Signal Flags

Signal Flags

What are Signal Flags?

You might have noticed the signal flags (aka sailing flags or nautical flags) on the back of our hats, or in some of our social media posts. If you haven't seen them, they look like this Lifelines Hat

To the uninformed, it's just a cool looking string of colorful flags. If you're good with patterns, you may have noticed the repeat flags, and if you were really bored you could have deduced that they spelled "Lifelines".

But any Navy vets or career sailors probably read it like it was in plain English, because those flags ARE an alphabet, with each one corresponding to a unique letter and shorthand message. Why do we need our own non-landlubber letters? Is it just another way to make ourselves feel cool?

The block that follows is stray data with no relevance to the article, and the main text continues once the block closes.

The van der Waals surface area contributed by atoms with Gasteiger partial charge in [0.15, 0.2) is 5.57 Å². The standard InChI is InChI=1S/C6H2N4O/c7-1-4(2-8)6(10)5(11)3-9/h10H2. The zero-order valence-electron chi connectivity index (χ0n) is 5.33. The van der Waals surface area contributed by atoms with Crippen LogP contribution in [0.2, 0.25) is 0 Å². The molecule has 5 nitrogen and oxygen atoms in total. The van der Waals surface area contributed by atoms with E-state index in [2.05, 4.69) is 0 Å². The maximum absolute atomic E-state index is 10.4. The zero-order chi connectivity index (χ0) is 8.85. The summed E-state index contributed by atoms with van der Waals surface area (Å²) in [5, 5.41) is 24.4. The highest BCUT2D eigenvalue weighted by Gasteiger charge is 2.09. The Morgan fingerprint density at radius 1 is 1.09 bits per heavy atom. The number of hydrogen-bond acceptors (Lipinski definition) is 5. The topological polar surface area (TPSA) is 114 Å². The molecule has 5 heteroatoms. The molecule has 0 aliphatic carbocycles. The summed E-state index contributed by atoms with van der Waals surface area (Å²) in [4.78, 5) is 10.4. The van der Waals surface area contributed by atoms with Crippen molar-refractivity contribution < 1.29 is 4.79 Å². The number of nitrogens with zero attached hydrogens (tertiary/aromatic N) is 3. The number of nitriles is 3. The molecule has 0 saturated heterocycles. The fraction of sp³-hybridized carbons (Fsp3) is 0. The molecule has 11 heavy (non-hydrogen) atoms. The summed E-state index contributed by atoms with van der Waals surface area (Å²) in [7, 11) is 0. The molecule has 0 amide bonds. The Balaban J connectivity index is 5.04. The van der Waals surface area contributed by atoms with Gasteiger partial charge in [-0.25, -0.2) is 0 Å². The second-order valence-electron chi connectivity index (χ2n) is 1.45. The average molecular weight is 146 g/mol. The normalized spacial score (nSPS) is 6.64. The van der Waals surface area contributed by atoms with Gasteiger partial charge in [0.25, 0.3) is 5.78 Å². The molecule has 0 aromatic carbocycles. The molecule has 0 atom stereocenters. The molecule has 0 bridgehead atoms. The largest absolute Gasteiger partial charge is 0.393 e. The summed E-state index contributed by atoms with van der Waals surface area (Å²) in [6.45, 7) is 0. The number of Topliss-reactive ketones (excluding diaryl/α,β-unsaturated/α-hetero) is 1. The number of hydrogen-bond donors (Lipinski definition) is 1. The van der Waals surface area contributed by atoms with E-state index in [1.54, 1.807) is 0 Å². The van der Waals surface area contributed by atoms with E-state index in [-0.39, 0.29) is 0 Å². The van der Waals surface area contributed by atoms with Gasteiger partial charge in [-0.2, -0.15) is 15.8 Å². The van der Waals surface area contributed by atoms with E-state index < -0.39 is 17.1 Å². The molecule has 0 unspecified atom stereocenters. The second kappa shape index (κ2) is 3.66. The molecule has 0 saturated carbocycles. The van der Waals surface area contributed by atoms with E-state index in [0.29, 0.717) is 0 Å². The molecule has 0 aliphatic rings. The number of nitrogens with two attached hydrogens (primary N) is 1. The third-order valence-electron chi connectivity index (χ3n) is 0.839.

Why Do We Need Signal Flags?

Think about it this way - They don't even make you distinguish between capital i, lowercase L, and the number 1 on eye tests - and those are done from 10 feet away. Imagine having to distinguish those on bobbing seas from hundreds of yards away through a telescope. 

Beyond that, you might have a message that would take way too long to spell out letter by letter. Signal flags gave navies around the world 26 opportunities for shorthand phrasing. Turns out, that's plenty.

Individual Signal Flags

These are listed in alphabetical order, using their names from the NATO phonetic alphabet. * signifies a flag you can find in our name. (Note: There are also number flags, but these aren't as cool and don't have their own shorthand. So I'm skipping those.)